Project: T / A house
Architect: Architects Paritzki & Liani
Location: Tel Aviv – Yafo, Israel
Photo by: Amit Geron
T / A house by Paritzki & Liani Architects
The T / A House is a luxurious contemporary residence designed by Architects Paritzki & Liani in a private residential neighborhood in Tel Aviv, Israel. The house was designed for a family of four whose main request was for their new home to be centered around their art collection. To achieve that, the architects have used three parallel squares to form various T / A House spaces.
A T / A house is a three-stretch structure formed from four parallel walls producing three volumes; these are as high as 3,4,5 and 2,8 meters and occupy long and narrow terrain.
This volume is positioned additively on the site between the exterior and interior of the house to create interconnected rooms with the same proportion.
This connected room model – something that can also be found in vernacular architecture such as farmhouses in Puglia, rural Catalan agriculture, and a three-part house plan in Jaffa – allows permeable flow between the activities of the residents of the house. and their social life.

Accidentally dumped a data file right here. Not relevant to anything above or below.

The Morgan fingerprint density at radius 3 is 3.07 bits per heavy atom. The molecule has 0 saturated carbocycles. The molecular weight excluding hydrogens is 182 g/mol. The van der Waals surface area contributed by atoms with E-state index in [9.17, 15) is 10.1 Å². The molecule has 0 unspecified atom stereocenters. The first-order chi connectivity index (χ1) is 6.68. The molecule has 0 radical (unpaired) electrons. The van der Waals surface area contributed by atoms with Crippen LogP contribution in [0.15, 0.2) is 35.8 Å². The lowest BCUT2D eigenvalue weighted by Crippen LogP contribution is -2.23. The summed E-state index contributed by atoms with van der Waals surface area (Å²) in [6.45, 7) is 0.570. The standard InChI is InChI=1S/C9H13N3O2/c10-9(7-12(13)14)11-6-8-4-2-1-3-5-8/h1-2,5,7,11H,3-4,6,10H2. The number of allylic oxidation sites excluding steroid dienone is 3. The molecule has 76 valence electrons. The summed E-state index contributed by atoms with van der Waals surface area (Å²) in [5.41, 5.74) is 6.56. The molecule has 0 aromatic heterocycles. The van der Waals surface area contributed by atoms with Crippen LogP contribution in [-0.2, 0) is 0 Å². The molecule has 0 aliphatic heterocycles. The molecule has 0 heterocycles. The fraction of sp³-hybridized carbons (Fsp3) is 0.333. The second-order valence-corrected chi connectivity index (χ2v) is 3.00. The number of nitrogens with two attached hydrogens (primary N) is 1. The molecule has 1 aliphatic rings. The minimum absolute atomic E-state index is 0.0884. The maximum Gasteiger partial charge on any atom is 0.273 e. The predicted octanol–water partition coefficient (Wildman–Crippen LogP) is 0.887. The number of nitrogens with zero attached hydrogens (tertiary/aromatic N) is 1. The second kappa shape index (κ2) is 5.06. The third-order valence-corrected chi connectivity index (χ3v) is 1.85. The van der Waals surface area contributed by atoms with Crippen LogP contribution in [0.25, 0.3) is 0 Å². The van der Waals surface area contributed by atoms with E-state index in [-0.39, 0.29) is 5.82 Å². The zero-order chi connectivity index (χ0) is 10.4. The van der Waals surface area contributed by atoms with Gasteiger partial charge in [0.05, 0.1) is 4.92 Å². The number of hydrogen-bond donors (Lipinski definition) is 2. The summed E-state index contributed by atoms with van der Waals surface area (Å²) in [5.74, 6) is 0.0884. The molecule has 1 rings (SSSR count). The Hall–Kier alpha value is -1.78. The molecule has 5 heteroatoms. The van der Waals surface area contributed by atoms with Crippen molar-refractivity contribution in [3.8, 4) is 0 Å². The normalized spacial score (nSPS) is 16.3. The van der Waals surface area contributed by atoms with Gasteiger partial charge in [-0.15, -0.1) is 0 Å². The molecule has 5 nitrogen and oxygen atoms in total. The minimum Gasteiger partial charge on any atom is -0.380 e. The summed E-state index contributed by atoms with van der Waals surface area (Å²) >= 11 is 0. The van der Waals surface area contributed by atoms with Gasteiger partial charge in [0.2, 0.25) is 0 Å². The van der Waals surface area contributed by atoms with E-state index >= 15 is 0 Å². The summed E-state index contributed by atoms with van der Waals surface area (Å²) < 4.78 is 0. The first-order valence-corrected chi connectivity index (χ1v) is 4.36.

The main entrance of the roadside park, placed diagonally with respect to the front door, filters activities inside the house. The entire length of the lot can be seen from the front door of the highest volume. The possible path to be followed is indicated by a wide threshold between two internal walls, placed face to face just outside the entrance.
The volume that contains the kitchen and family room overlooking the deep garden also has a view of the internal terrace located in front of it as well as from two private rooms in the night zone. The library, the last room in the living room, acts as a crossing point to arrive at the parents’ private apartment.
The central volume is a gallery that contains a family’s personal collection of images and also a crossing point for all movements in the house. This is where the movement of people in buildings is interspersed with observation points between objects, collections, and internal trees.
–Architects Paritzki & Liani